YouTube Web Series Spotlights Alzheimers and Dementia Care
YouTube aired the three-part series “Heartache & Hope: America’s Alzheimer’s Epidemic,” a look at the people suffering from the disease and their caregivers and the work of UCLA researchers who are combating it. The series on UCTV Prime, a university-run YouTube channel featuring original programming, also spotlighted the UCLA Alzheimer’s and Dementia Care program, an innovative new program offering comprehensive, coordinated care, as well as resources and support, to patients and their caregivers. The series included interviews with Dr. Liana Apostolova, an associate clinical professor of neurology; Gal Bitan, associate professor of neurology; Dr. Joshua Chodosh, associate professor of geriatrics at the David Geffen School of Medicine at UCLA and director of the Veterans' Cognitive Assessment and Care Management Program at the VA Greater Los Angeles; Linda Ercoli, director of geriatric psychology in the UCLA Division of Geriatric Psychiatry; Leslie Chang Evertson, care manager for the UCLA Alzheimer’s and Dementia Care program; Joshua Grill, director of education for the Mary S. Easton Center for Alzheimer’s Disease Research; Dr. Mario Mendez, professor of neurology and psychiatry; Dr. David Reuben, director of the UCLA Alzheimer’s and Dementia Care program; Dr. John Ringman, associate professor of neurology; Dr. Gary Small, Parlow-Solomon Professor on Aging and director of the UCLA Longevity Center at the Semel Institute; Dr. Zaldy Tan, medical director of the UCLA Alzheimer’s and Dementia Care program; David Teplow, professor of neurology and interim director of the Mary S. Easton Center for Alzheimer's Disease Research; Kathleen Tingus, assistant clinical professor of neurology, and Ellen Woo, assistant professor of neurology. Also featured are Patti Davis, daughter of President Ronald Reagan, who established a UCLA support group for caregivers, and television personality Leeza Gibbons, who lost her mother to Alzheimer’s.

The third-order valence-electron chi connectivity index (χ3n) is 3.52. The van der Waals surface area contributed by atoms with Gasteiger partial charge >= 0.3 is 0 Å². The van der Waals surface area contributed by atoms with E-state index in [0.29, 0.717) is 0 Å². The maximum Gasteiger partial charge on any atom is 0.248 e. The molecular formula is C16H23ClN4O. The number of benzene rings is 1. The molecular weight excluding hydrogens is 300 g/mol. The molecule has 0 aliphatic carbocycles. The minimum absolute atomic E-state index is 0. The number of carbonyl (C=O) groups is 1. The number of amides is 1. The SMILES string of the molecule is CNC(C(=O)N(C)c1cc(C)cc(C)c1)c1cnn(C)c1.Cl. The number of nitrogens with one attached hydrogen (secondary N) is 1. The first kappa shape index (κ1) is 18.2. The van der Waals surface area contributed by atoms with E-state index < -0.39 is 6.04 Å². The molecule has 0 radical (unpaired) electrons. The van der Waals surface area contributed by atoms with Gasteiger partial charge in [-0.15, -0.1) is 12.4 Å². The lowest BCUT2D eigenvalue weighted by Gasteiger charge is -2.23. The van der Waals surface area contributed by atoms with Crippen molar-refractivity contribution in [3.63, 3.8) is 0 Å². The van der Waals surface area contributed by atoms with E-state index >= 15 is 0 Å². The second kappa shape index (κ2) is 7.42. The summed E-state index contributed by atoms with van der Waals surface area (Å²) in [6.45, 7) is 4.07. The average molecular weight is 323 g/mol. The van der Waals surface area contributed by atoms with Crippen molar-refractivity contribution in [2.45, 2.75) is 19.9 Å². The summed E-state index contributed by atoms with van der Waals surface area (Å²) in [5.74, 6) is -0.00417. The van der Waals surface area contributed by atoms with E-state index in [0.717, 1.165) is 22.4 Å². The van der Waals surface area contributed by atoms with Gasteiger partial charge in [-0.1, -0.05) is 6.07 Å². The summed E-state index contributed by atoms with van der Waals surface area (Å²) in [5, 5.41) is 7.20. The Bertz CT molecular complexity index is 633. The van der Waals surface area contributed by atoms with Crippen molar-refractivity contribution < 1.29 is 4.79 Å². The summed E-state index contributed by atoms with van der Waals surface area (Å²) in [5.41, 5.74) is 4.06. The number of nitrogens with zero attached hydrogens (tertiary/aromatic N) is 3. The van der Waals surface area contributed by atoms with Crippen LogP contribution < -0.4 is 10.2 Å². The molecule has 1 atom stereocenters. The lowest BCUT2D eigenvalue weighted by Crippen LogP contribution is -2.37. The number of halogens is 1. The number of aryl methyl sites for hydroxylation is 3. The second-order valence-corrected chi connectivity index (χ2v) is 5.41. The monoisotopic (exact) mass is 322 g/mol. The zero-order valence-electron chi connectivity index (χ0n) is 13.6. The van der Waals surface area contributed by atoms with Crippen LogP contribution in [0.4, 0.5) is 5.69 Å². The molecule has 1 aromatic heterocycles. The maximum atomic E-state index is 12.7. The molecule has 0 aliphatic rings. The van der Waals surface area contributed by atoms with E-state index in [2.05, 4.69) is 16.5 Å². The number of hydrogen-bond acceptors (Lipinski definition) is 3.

An overview of the looming Alzheimer's epidemic and the fear and grief patients and their loved ones experience.
Assesses the progress UCLA researchers have made in understanding the disease and highlights some promising clinical trials and diagnosis techniques that could slow its progression
Spotlights new models for healthcare and caregiver support emphasizing early diagnosis and support networks for everyone touched by the disease.